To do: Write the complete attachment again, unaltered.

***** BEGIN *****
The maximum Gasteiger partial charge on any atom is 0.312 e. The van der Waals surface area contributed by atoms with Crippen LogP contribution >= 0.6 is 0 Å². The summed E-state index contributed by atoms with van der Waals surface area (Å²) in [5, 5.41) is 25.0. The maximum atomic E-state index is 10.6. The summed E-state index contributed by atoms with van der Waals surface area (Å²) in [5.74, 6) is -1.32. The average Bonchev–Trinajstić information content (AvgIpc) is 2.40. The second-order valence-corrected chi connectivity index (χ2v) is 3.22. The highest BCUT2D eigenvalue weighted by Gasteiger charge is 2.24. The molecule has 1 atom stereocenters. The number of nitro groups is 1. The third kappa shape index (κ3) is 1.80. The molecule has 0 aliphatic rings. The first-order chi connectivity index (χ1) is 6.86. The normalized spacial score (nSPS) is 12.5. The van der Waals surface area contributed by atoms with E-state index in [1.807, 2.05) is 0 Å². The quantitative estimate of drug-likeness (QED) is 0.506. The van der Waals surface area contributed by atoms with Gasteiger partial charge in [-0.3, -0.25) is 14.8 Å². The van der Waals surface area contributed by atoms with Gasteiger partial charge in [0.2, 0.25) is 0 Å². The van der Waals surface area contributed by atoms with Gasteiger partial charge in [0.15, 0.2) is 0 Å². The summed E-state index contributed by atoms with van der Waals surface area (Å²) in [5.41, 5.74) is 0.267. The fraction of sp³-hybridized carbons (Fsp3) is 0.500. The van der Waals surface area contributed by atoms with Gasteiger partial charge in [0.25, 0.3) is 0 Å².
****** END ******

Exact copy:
The maximum Gasteiger partial charge on any atom is 0.312 e. The van der Waals surface area contributed by atoms with Crippen LogP contribution >= 0.6 is 0 Å². The summed E-state index contributed by atoms with van der Waals surface area (Å²) in [5, 5.41) is 25.0. The maximum atomic E-state index is 10.6. The summed E-state index contributed by atoms with van der Waals surface area (Å²) in [5.74, 6) is -1.32. The average Bonchev–Trinajstić information content (AvgIpc) is 2.40. The second-order valence-corrected chi connectivity index (χ2v) is 3.22. The highest BCUT2D eigenvalue weighted by Gasteiger charge is 2.24. The molecule has 1 atom stereocenters. The number of nitro groups is 1. The third kappa shape index (κ3) is 1.80. The molecule has 0 aliphatic rings. The first-order chi connectivity index (χ1) is 6.86. The normalized spacial score (nSPS) is 12.5. The van der Waals surface area contributed by atoms with E-state index in [1.807, 2.05) is 0 Å². The quantitative estimate of drug-likeness (QED) is 0.506. The van der Waals surface area contributed by atoms with Gasteiger partial charge in [-0.3, -0.25) is 14.8 Å². The van der Waals surface area contributed by atoms with Gasteiger partial charge in [0.2, 0.25) is 0 Å². The van der Waals surface area contributed by atoms with Gasteiger partial charge in [0.15, 0.2) is 0 Å². The summed E-state index contributed by atoms with van der Waals surface area (Å²) in [5.41, 5.74) is 0.267. The fraction of sp³-hybridized carbons (Fsp3) is 0.500. The van der Waals surface area contributed by atoms with Gasteiger partial charge in [0.25, 0.3) is 0 Å².